CpG-cytosine methylation, the only epigenetic modification in mammalian DNA, is established and maintained by three DNA methyltransferases (DNMT): DNMT1, DNMT3A, and DNMT3B. Although essential for development and differentiation, DNA methylation patterns are frequently disrupted in cancer and contribute directly to carcinogenesis. Recent studies linking polycomb group (PcG) repression complexes (PRC1 and PRC2) to the DNMTs have begun to shed light on how methylation is targeted. By comparing genes regulated by DNMT3B, which we identified in previous studies, with known polycomb group target genes, we chose a panel of genes co-regulated by DNMT3B and PRC1/PRC2 to test whether these criteria (DNMT & PcG co-regulation) could accurately identify novel targets of epigenetic silencing in human colon cancer. Using reverse transcription-PCR, bisulfite genomic sequencing, and pyrosequencing, we show that the majority of these genes are frequently silenced in colorectal cancer cell lines and primary tumors. We then analyzed the histone code, DNMT, and PRC1/PRC2 binding by chromatin immunoprecipitation at epigenetically silenced loci to reveal a novel link between DNMT3B and PRC1, which was further confirmed by siRNA knockdown assays. Specifically, loss of DNMT3B resulted in significant reductions in ubiquitinated histone H2A levels, a mark catalyzed by the RING2 subunit of PRC1. Taken together, these studies suggest that patterns of epigenetic modifiers and the histone code influence the propensity of a gene to become hypermethylated in cancer and that DNMT3B plays an important role in regulating PRC1 function.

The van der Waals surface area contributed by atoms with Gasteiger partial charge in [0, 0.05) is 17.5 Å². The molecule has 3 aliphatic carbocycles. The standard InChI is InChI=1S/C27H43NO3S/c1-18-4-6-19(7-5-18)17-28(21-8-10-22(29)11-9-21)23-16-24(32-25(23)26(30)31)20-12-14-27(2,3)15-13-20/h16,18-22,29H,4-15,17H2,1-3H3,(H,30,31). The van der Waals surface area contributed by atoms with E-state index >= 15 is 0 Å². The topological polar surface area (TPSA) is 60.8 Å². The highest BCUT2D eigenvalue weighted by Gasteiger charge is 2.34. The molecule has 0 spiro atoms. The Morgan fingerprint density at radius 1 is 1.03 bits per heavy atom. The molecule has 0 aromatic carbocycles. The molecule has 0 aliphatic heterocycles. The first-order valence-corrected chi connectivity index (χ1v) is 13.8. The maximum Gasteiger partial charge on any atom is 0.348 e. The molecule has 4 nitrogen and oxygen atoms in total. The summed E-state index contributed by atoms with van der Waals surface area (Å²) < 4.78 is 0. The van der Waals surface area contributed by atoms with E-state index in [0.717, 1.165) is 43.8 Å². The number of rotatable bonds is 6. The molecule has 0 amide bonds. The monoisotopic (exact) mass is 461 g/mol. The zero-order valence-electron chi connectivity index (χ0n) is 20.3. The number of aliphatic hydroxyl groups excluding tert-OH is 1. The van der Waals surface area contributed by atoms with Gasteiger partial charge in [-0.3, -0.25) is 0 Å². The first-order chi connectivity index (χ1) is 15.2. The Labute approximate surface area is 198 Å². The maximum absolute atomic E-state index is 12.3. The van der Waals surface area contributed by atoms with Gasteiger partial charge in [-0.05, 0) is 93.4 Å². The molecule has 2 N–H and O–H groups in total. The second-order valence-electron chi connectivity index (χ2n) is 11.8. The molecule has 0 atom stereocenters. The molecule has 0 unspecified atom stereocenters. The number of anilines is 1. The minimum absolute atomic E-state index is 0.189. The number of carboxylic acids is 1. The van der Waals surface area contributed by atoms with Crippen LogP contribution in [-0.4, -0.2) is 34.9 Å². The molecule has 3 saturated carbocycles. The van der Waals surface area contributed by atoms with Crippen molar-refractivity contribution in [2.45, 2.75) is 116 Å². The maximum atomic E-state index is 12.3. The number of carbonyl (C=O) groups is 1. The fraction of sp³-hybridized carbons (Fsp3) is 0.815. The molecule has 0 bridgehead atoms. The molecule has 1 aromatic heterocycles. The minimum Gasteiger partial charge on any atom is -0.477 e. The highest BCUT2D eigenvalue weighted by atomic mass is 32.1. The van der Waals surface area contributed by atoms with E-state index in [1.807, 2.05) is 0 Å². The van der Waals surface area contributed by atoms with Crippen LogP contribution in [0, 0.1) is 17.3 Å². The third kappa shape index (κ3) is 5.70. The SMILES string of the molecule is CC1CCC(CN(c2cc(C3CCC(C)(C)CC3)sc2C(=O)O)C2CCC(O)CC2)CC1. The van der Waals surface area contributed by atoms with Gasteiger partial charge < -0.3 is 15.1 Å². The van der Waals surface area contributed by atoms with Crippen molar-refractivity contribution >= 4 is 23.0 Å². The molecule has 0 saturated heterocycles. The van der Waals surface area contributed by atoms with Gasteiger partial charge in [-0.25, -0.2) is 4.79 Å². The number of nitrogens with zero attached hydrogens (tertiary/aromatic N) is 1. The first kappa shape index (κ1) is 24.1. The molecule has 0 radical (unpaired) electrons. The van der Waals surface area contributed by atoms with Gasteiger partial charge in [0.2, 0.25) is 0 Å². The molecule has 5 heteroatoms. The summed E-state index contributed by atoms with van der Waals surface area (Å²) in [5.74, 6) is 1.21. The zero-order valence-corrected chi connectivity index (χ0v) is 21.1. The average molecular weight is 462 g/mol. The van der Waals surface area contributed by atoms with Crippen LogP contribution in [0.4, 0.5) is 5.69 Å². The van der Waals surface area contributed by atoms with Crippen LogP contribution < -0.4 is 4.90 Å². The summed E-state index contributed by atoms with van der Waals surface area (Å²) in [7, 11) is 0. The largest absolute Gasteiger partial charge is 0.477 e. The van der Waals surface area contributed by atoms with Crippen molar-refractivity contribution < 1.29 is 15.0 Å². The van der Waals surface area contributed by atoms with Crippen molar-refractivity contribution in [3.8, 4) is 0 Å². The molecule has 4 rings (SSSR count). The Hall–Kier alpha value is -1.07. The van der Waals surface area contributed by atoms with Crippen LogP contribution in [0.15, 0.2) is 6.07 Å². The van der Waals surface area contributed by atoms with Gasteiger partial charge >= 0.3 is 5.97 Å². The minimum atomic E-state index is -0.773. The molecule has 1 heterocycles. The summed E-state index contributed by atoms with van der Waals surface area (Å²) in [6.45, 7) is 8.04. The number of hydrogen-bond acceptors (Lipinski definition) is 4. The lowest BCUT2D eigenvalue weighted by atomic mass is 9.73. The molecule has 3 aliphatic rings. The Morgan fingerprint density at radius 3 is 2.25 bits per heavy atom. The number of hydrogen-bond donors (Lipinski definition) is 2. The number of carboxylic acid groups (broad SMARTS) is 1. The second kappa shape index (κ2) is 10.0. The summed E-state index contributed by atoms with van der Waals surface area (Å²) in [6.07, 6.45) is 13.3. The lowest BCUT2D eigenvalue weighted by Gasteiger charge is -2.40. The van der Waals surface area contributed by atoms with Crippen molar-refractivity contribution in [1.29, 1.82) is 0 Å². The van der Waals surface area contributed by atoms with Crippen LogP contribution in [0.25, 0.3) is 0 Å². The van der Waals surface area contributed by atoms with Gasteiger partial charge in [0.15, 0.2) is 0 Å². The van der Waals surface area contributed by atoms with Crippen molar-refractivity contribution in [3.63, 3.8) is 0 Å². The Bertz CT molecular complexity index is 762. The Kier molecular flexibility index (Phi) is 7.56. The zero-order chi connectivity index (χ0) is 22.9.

Citation Format: {Authors}. {Abstract title} [abstract]. In: Proceedings of the 101st Annual Meeting of the American Association for Cancer Research; 2010 Apr 17-21; Washington, DC. Philadelphia (PA): AACR; Cancer Res 2010;70(8 Suppl):Abstract nr 4874.